Rain totals will be light, but scattered rain showers and isolated thunderstorms are still possible through Thursday. While Phoenix gets most of its rain in the summer, its a rarity for Southern California. The last time the city saw measurable rain in August was 2014. The City of Angles averages 0 inches of rain for the month.
"All the moisture that's associated with tropical storms, it doesn't disappear when the storm disappears," FOX Weather meteorologist Britta Merwin said. "All the moisture is still plentiful in the atmosphere, and this can end up being kind of a Cinderella story for the Southwest."
Now, the leftover moisture from Eugene is pushing into Southern California and Arizona. Phoenix, "abnormally dry" in the drought monitor, could see isolated thunderstorms, including gusty winds, frequent lightning, brief downpours and blowing dust. The National Weather Service gives south-central Arizona the best chance of storms, 20-40%, especially in higher terrain.
The NWS in Los Angeles forecast a 10-20% chance of thunderstorms into Thursday, with a small chance of lingering storms on Friday. They warned of brief heavy rain triggering flooding and wildfires triggered by dry lightning.
"This is going to allow for showers and thunderstorms," Merwin said. "It's going to feel a lot different, especially because it's been such a hot and dry summer."
Bands of rain will organize overnight and place the worst of the weather between Los Angeles and Santa Barbara Thursday morning, according to the NWS. Rain will be spotty, and storms could produce dry lightning that could set off wildfires.
Some tropical rain moved into the San Diego area on Wednesday morning, according to the National Weather Service.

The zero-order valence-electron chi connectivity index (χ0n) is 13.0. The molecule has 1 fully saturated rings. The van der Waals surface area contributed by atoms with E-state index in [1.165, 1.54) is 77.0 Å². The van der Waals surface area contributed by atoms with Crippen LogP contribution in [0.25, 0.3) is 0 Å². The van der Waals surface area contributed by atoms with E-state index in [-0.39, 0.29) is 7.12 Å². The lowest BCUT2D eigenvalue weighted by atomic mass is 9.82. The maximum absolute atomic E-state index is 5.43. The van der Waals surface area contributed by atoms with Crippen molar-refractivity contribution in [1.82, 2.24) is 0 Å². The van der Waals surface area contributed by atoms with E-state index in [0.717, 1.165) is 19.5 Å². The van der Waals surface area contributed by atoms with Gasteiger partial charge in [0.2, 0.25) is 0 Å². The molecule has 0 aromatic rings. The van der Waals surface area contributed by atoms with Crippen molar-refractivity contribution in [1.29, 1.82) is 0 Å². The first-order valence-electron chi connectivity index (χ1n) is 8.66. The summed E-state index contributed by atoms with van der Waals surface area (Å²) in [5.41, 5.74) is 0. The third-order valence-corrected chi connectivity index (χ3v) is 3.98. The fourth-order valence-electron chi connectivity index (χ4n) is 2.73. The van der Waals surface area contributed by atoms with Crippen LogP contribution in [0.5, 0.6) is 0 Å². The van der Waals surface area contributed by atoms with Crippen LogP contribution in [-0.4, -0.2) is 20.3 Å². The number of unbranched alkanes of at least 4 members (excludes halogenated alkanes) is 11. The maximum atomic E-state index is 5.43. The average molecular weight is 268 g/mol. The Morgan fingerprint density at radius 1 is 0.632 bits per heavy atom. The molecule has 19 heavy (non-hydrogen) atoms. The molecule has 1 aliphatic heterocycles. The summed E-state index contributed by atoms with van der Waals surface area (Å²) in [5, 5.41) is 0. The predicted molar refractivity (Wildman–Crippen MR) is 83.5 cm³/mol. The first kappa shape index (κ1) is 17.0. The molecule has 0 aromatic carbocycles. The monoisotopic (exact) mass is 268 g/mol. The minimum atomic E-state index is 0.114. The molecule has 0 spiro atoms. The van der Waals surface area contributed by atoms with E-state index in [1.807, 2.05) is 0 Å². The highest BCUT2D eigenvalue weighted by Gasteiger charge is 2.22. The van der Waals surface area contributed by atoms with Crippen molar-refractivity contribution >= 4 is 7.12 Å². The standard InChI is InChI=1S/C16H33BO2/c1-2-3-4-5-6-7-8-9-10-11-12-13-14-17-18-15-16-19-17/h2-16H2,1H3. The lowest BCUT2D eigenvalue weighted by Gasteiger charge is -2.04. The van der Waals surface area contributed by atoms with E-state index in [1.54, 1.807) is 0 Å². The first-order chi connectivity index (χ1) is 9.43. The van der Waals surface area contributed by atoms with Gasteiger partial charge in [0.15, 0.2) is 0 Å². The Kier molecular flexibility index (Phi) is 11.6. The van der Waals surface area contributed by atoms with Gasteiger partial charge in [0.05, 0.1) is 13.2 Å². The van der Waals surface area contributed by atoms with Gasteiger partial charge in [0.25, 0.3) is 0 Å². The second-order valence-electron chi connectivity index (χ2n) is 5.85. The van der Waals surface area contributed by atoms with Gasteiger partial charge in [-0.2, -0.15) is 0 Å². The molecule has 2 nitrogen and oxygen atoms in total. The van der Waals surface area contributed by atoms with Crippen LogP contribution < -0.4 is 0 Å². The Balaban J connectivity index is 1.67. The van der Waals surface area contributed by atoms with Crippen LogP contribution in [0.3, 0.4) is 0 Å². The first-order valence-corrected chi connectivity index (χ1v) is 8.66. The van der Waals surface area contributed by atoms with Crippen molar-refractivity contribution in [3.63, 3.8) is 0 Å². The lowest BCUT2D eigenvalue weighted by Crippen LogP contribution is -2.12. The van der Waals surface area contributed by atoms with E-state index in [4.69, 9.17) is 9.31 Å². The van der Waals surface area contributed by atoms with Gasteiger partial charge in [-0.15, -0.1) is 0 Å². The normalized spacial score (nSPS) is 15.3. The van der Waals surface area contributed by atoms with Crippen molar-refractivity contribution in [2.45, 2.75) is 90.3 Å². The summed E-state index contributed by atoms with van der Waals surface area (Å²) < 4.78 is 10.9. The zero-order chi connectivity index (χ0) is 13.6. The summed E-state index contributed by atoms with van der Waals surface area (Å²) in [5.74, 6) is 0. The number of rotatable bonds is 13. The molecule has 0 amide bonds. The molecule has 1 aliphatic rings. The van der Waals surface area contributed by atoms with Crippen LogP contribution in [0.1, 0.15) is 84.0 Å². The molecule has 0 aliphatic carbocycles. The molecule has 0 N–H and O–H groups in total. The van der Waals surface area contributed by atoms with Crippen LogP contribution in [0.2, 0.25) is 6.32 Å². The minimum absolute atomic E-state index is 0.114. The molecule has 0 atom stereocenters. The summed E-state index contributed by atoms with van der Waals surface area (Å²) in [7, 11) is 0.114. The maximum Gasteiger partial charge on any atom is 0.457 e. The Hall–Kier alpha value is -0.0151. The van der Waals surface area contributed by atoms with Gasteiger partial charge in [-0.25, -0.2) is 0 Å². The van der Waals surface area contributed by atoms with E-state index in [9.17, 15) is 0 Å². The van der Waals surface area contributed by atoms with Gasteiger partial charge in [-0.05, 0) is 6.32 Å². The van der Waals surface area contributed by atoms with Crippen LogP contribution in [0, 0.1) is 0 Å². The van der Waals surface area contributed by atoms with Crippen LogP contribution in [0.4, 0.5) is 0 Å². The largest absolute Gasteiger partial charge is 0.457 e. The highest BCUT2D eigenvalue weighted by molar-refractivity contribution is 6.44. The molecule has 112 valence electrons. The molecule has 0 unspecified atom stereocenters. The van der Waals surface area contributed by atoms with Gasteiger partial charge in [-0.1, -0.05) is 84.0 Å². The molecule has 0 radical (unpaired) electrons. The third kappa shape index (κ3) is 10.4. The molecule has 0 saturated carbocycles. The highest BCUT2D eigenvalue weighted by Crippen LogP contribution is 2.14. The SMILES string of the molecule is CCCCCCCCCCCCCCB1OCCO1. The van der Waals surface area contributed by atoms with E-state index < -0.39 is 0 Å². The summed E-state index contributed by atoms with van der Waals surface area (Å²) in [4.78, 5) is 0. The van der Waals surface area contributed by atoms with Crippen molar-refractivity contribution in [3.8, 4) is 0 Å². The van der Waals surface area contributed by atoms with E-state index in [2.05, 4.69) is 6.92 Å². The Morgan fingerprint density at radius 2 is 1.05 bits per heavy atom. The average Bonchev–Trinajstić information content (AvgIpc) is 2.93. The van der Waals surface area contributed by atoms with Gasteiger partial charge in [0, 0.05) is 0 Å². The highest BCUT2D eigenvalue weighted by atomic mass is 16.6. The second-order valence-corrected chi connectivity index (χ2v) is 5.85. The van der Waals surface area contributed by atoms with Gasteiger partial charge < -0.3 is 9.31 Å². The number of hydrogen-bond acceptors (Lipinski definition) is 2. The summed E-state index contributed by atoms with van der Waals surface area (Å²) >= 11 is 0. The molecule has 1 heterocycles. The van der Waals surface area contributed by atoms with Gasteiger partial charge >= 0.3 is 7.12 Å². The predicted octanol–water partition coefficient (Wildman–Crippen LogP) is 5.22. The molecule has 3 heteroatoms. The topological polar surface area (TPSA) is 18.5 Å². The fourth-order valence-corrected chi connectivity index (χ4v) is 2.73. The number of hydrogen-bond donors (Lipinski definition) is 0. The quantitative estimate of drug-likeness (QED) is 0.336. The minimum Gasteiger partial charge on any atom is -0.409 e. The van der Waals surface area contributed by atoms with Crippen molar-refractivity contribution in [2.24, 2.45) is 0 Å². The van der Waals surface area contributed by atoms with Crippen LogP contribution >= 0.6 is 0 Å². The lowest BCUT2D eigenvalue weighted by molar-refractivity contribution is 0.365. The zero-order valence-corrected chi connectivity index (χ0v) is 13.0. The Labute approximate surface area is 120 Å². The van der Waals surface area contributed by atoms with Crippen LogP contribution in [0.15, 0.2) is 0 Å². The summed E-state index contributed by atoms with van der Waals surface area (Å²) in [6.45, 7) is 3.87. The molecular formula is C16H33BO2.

The county will continue to see tropical clouds overhead on Thursday. Isolated thunderstorms and brief showers are possible mainly over the mountains.
The chance for storms remains in the forecast for Arizona and New Mexico through the weekend.
Dire need of rainfall
Cities from Nevada through Southern California and into Arizona and New Mexico are in desperate need of precipitation following a delayed start to the monsoon season – when the winds shift in from the south, and more moisture is available from the Pacific Ocean and the Gulf of Mexico. Deserts depend on monsoonal moisture as their only rain source.
"Unfortunately, this year, it's been kind of lame, to be quite honest," Merwin said, "And so unfortunately, parts of Arizona, also New Mexico, Southern California, they're not seeing as much thunderstorm activity as they usually do. That makes a hot summer even more difficult to get through because you're not tapping into that moisture."
According to the NWS office in Tempe, Arizona, Phoenix is in the midst of one of the most prolonged periods on record without rainfall, and there is no precipitation in sight. The city’s official observation site at Phoenix Sky Harbor International Airport has reached 134 days without precipitation, and the NWS believes they are on track to reach the second-longest dry spell on record at 143 days.
Can you feel the humidity?
Places not used to feeling muggy summers, such as San Diego and even in the deserts of Southern California, will actually feel increased humidity
"Wednesday, Thursday and Friday, that's kind of our token time frame where we're going to have some higher humidity in place and more moisture in the atmosphere because of what's left over of Eugene finally getting caught up in the jet stream and pushing up into the Southwest," Merwin said.
Dew points are a great measurement of how much moisture is in the atmosphere, Merwin added. The lower the number, the drier the air.
"Look at the dew points for Thursday across places like Indo, California. You're talking about the desert. We have a dew point of 69 degrees on Thursday morning," Merwin said. "That is humid air in the deserts of Southern California."
"We need the rain," Merwin added. "We have the opportunity to capitalize on it. So, fingers crossed we can get as much as we can get."